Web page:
Wednesday 12 December 2018

A new series and an old one

Busy, busy at the moment so it's two quick reviews of what I've been reading over the past couple of weeks and they involve a brand new series and an old friend.

First up, the new series. Against a Dark Sky, book one in Katherine Pathak's 'DCI Dani Bevan' series.

DCI Dani Bevan and her team are assigned to a case in the small village of Ardyle at the foot of Ben Lomond in Scotland. A group of climbers became separated in bad weather, two returned safely to their holiday cottage, of the other three, a woman has been found strangled and two men are missing. For the people who live in the village it brings back bad memories of an event 30 years ago when a local school party got similarly separated in the fog and three children died. The parents of one of those children have returned to the village to offer help with the investigation. They claim to 'see' things in their dreams that they believe are linked to real life events. Most of the police team are skeptical about this but Dani feels they need all the help they can get. What she has to discover is whether there's a connection between the two tragedies and, if there is indeed one, is anyone else's life in danger?

This was one of those books that I found hard to put down. I believe this kind of murder story is known as A Police Procedural, where the tale is centred mainly around the police and the steps they take to solve a complicated murder. I sometimes find that can be a bit tedious but it wasn't in this case, there was a lot going on and the author injects a fair bit of pace into the story. I enjoyed the way in which family secrets were slowly revealed, people doing stupid things just as they do in real life. A real star of the book was the Scottish setting. Ben Lomond actually exists and as you can see the area is very beautiful. Katherine Pathak is excellent at atmosphere and depicting how frightening it suddenly becomes when the weather closes in on a mountain. With interesting characters, a strong mystery, and an excellent setting this was a real winner for me. I'll be reading more by this author, I have Aoife's Chariot, which is book one of another series, on my Kindle, and will be buying more in the Dani Bevan series too.

Against a Dark Sky is my eighth book for the 2018 European Reading challenge covering the UK.

And now for an old friend, A Song of Shadows, book 13 of John Connolly's 'Charlie Parker' series.

Parker is staying in the seaside town of Boreas, Maine, recuperating from a near-fatal shooting. He is quite frail and is trying to recover his former vitality by walking the beach, going further every day. A woman and her daughter, Ruth and Amanda Winter, move into the house further up the beach. The little girl is friendly but her mother is extremely wary. Parker isn't sure whether this is because of his reputation, which has preceded him, making the whole town wary of him, or whether there is another reason entirely. The young daughter alerts him when she asks about his dead daughter, how does she know about that? It's not long before things, as per usual around Parker, hot up. A dead body is washed up on the beach, a man named Perlman, and the police wonder if there's a connection to a double sadistic murder in Florida recently. Parker has a bad feeling about the whole business and tries to find out what is frightening Ruth Winter, because he doesn't think it's him. When his investigations turn out to be too little, too late, the trail leads eventually to the German community in Maine. Who are they? Why are they in the USA? What are they hiding?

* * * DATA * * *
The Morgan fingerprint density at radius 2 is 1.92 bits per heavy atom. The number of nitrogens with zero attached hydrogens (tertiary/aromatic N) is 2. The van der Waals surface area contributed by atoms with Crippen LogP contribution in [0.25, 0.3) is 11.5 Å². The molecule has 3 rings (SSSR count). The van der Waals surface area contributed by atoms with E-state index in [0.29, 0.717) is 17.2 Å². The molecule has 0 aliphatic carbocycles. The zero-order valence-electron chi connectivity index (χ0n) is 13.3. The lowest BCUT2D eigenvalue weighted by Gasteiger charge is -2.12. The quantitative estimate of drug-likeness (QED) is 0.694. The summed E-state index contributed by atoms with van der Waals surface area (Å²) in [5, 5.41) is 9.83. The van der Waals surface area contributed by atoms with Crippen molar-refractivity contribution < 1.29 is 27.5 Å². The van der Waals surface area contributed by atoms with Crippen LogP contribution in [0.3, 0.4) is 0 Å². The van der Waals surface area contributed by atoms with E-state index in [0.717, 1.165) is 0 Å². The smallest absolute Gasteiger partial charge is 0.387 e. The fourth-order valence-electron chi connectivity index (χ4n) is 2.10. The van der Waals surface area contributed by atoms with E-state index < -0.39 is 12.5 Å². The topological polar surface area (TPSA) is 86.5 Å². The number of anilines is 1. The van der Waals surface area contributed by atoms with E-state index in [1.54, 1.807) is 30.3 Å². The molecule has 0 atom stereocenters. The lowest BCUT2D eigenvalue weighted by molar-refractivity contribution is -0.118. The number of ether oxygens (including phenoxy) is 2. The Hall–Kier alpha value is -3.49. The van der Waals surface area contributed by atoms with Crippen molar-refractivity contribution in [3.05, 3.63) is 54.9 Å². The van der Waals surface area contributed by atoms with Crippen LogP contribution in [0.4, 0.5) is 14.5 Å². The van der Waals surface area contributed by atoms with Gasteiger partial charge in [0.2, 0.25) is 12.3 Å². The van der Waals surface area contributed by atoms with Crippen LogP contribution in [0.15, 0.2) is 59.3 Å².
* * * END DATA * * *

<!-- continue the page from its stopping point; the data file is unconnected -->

A strong stomach is required for this instalment of the Charlie Parker chronicles. You know, as soon as the neighbour and her daughter appear on the scene and the daughter can see dead people, that things are not going to go well for them. A strong stomach because sadism is involved here, as regards the modern murders but also holocaust events in concentration camps in Germany during WW2. More than any book of this series, apart from possibly The Reapers which dealt with Mississippi in the 1950s and 60s, this is a real history lesson and even I who have read a fair bit about The Holocaust found myself horrified all over again. I often think that fictional books can be far more affecting than non-fiction when it comes to the retelling of shameful events and this book proves it. But it is also everything else we've come to expect from a Charlie Parker novel. It's psychologically very creepy, it's hugely descriptive - Maine is so real in Connolly's hands - and it's very funny in places: it needs to be to lighten the horror. But best of all there is that running back story of what Parker is and to this has been added the mystery of what exactly his daughter is. Rivetting. Superb, no one writes like John Connolly, but I have to read him in small doses and definitely NOT at bedtime! Five out of five stars on Goodreads, no question.



TracyK said...

Both of these sound too creepy, or psychologically intense, for me. But the book by Katherine Pathak has a lovely setting.

Cath said...

Tracy: The John Connolly is definitely very psychologiclly creepy and intense, the other one not so much and I think you would be fine with it. The setting is wonderful.

Margaret @ BooksPlease said...

Against a Dark Sky sounds like one for me - especially with such a beautiful setting. I think I'll give A Song of Shadows a miss, though.

Cath said...

Margaret, yes I really think the Scottish book would be your kind of thing... but not the JOhn Connolly. I have a high tolerance of his books but that was a strong one.